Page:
Myanmar Information Guide

October 8 2015 | Version 1.0

How to Use This Guide

Myanmar represents a new focus region for STAND Canada for 2015–16. This guide has been designed as a ‘handbook’ on one of STAND’s newest and most important focus region for the organization’s university volunteers. It provides a background and overview, Frequently Asked Questions, links to additional resources, as well as STAND’s policy recommendations for the region. It is to be used as a reference and discussion launch point for our volunteers.

This guide was written by Amy Reidy, Cyrus Sie, and Maria Simeonova. It was revised by Katarina Todic.

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Country and Regional Profiles

         COUNTRY PROFILE
Full name Republic of the Union of Myanmar (formerly Burma)
Official language Burmese
Ethnic groups Burmese (68%), Shan (9%), Karen (7%), Rakhine (4%), Chinese (3%), Indian (2)%, Mon (2%), Other (5%)
Religion Theravada Buddhism (89%), Christian (4%), Muslim (4%)
Government Presidential Constitutional Republic
Ruling party Union Solidarity Development Party (backed by the military)
President Thein Sein
Population Approx. 53,700,000 (UNFPA, as of 2014)
Borders Bangladesh (Northwest), India (Northwest), China (Northeast), Laos (East), Thailand (East & South)

 

          REGIONAL PROFILES
Region Rakhine (formerly Arakan) Kokang
Status State Autonomous/self-administered area (part of Shan State)
Population 3,188,807 (2014 Census) 150,000 (100,000 Burmese nationals, 50,000 Chinese nationals)
Ethnic groups Buddhist Rakhine (60%), Muslim Rohingya (20%); the remaining 10% is made up of Chin (Buddhist,Christian or animist), Kaman (Muslim), and other small minorities. Of Burmese nationals: Kokang (90%); the remaining 10% is made of minority groups including Shan, Palaung, Hmong, Wa, Lisu, Bai and Bamar.
Borders Bangladesh (Northwest) China (East)

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Background & Overview

Overview

After decades of brutal military dictatorship between 1962 and 2011, Myanmar remains one of the least developed countries in the world and a pariah, known for its record of widespread, systematic human rights violations, long-running armed conflicts, and ethnic rebellions. In the last five years, Myanmar has taken many positive steps towards reformation, including the 2011 dissolution of the military junta, the release of the National League for Democracy (NLD) leader Aung San Suu Kyi and other political prisoners in 2010, a relaxation of media censorship, ceasefire agreements with rebel groups, and the formation of the Myanmar Human Rights Commission. Yet despite the country’s continued development and democratization, ethnic tensions still threaten to derail Myanmar’s social, political, and economic future. Of note, the sectarian violence between the Rakhine and Rohingya peoples in Rakhine State has brought international attention to Myanmar yet again.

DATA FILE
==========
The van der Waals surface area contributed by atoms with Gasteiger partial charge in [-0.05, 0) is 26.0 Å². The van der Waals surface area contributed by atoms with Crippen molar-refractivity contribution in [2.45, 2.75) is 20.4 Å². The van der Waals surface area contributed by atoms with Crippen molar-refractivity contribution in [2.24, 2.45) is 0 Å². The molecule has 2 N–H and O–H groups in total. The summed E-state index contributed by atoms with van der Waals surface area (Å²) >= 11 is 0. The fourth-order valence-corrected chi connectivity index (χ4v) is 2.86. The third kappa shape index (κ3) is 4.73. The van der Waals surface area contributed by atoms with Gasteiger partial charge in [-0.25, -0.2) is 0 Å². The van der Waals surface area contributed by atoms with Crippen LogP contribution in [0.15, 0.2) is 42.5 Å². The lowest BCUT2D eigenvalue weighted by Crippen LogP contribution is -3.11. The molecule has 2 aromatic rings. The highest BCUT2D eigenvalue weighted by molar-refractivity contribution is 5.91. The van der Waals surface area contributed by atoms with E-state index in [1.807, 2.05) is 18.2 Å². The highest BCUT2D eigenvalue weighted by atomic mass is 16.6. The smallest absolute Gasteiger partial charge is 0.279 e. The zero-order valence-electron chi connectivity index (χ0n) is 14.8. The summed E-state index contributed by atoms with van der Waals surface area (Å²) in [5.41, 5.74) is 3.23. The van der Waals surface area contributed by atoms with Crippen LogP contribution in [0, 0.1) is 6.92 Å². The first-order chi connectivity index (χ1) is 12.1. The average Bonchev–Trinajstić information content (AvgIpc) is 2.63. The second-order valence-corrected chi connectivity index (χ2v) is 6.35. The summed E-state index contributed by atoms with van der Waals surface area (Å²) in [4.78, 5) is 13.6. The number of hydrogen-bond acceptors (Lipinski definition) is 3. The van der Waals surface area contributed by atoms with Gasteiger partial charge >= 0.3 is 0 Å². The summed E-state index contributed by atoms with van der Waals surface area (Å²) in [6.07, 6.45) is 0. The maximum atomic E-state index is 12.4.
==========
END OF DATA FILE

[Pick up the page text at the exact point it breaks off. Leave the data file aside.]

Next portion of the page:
Poverty-stricken Rakhine state has had a long history of tensions and armed violence between its two largest groups, the Muslim Rohingya and the native Rakhine Buddhists – both minority groups who have endured decades of oppression under Burmese authoritarian rule. Although the Rohingya have resided in Myanmar since British colonial times, they are still widely regarded as illegal immigrants from Bangladesh and are openly discriminated against through national legislation that restricts their movement, employment, family size, and religious freedom. Under the provisions of the Burma Citizenship Law of 1982, the Rohingya were not included as an official minority. As such, they were denied citizenship by the government and were disenfranchised. These conditions have also permitted the Rakhine to perpetrate their own discrimination against their neighbours, which more recently has led to violence.

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2012 Rakhine State Rioting

After years of simmering tensions in Rakhine State, serious violence erupted in June 2012 following news that a young Buddhist woman had been raped and murdered by a group of Muslim men, who were presumed to be Rohingya. In retaliation, a group of Buddhists attacked a bus of Muslim pilgrims travelling through Rakhine State and beat ten men to death. The conflict, requiring the intervention of military forces (the Tadamaw), resulted in countless deaths, arson, and the displacement of 140,000 people. In October 2012, coordinated attacks were carried out against Muslims of all ethnicities, with reports implicating both members of the Rakhine ethnic community and national security forces in the killing of at least 80 people and the destruction of entire villages. This statewide violence resulted in another 22,000 people (mostly Rohingya, but also Rakhine) being forced to leave their homes and relocate to government-controlled IDP camps.

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Internally Displaced Persons (IDPs)

According to the Internally Displaced Monitoring Centre, in March 2015 there were as many as 662,400 internally displaced persons (IDPs) in Myanmar. The majority of these people came from the Rakhine, Kachin, and northern Shan states, as well as the southeastern parts of the country. They were displaced due to ethnic violence or natural disasters.